August, September and October are our months of preparing and waiting, with almost nothing to show for it. The vegetable plots are getting their final cultivation with our biodynamic cow manure and soil additions worked in with the broad fork and Grillo. We have to wait for the last frost, which can be Melbourne Cup Day in Braidwood, before we start sowing in earnest.
However, next year there will be colour and productivity in some beds. There will be rows of red leaves bursting up as though they had been fired like rockets from way below the ground and exploded out into the light. They will come from the radicchio ‘Red Treviso’ which we will sow in late spring through midsummer. We will start the harvest in April and then all winter and into spring it will produce crimson, slightly bitter leaves that perfectly compliment the rather blander tastes and textures of the various winter lettuces we grow.
We will be sowing over 25 varieties of radicchio, chicory, endive and witloof. A bitter selection with something for everyone. We’ll be trialling varieties that can be used both in salads during the summer and for cooking in winter.
Radicchio grows in two stages, developing a strong root and producing red and green leaves that are very good in salads, especially when they are young. In winter these leaves change form: some varieties die right back and then re-grow, and some change colour, turning bright red in response to the cold and to lower light levels. Some radicchios have a kind of self-blanching mechanism, where the outer leaves protect the inner ones from light, which results in these being paler and less bitter.
Bitter is Better.
Bitterness is a defining feature of these vegetables. It adds depth to the otherwise almost universal sweetness of leaf vegetables. Also, many radicchios develop strong leaf stems that are too tough to be eaten raw, but cook very well. The outside leaves must be peeled away so that the healthy leaves below can get some light. This is especially true of radicchios such as ‘Palla Rossa’ or ‘Cesare’ or ‘Red Verona’, all of which have a dome-shaped top. We have to throw a lot of outer leaves on to the compost pile to get the harvestable radicchio heads.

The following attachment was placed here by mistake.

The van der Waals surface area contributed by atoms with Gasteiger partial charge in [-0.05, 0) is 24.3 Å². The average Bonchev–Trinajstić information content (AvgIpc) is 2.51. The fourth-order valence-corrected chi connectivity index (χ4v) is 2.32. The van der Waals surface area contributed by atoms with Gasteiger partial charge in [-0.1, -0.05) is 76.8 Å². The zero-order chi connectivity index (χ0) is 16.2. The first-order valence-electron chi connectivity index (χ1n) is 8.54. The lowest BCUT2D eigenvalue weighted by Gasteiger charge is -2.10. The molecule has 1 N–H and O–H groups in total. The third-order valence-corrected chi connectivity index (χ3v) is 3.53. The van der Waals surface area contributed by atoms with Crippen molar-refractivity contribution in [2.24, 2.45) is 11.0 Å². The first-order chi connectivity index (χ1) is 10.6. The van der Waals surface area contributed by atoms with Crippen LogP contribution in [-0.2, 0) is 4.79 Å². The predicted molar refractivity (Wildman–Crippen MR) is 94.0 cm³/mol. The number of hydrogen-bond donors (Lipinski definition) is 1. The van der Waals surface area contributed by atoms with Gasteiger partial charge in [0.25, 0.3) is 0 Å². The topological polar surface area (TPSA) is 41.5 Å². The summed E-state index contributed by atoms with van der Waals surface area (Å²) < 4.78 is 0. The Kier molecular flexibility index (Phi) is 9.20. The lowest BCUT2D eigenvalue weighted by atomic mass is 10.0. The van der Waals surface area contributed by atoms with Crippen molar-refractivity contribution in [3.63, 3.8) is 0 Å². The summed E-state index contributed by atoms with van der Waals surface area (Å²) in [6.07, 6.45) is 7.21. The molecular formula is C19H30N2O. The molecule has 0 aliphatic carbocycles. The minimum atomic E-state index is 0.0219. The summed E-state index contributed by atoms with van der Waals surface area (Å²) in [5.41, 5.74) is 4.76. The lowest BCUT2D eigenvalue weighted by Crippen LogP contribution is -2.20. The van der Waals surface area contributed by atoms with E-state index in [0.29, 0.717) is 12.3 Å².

We’ll grow chicories such as ‘Catalogna Brindisina’ or puntarelle, primarily for the stalks that it grows the spring after planting, or, for its stems and leaves, as ‘Catalogna a Foglia Fastagliata’ and ‘Barba di Cappucciono’. These look like a dandelion when growing, with large, deeply serrated leaves.
Also a diminutive chicory called Minutina or ‘Erba Stella’, which at first looks like grass or flat chives as it grows throughout the summer, but in autumn and winter it develops the typical chicory heart and a number of shaggy, rather rough-textured leaves. You can cut or dig up the entire plant and cook it whole.
‘Grumolo Verde’ is the toughest of all chicories, surviving any weather and growing almost perennially. It also has two leaf forms, starting out loose-leafed and then slowly developing round, almost spiralled heads.
We’ll be having a go at’Witloof’ chicory too for its blanched chicons, which are eaten raw as part of a winter salad. ‘Witloof’ chicory was ‘discovered’ when a Belgian farmer threw some wild chicory roots into a stable. In this warm and dark environment, it grew the characteristic blanched leaves.
To get the white chicons,we will grow the chicory all summer so that it establishes a strong root system, then cut off the head (which looks like a shaggy lettuce) so that the plant is flush with the soil. If the weather is mild, the chicory will be blanched by placing a flowerpot over it and putting straw round that, to stop it from freezing. The more traditional method is to dig up a few roots at a time, trim them and then pot them up in peat or sand, invert a pot over the top to block out any light. We will put them in a warm, dark place so new white leaves grow back from the root. As with all blanched leaves or stems, they are less bitter than those exposed to the light. When they are of sufficient size to cut, the root is discarded.
So here’s to a bitter harvest this time next year!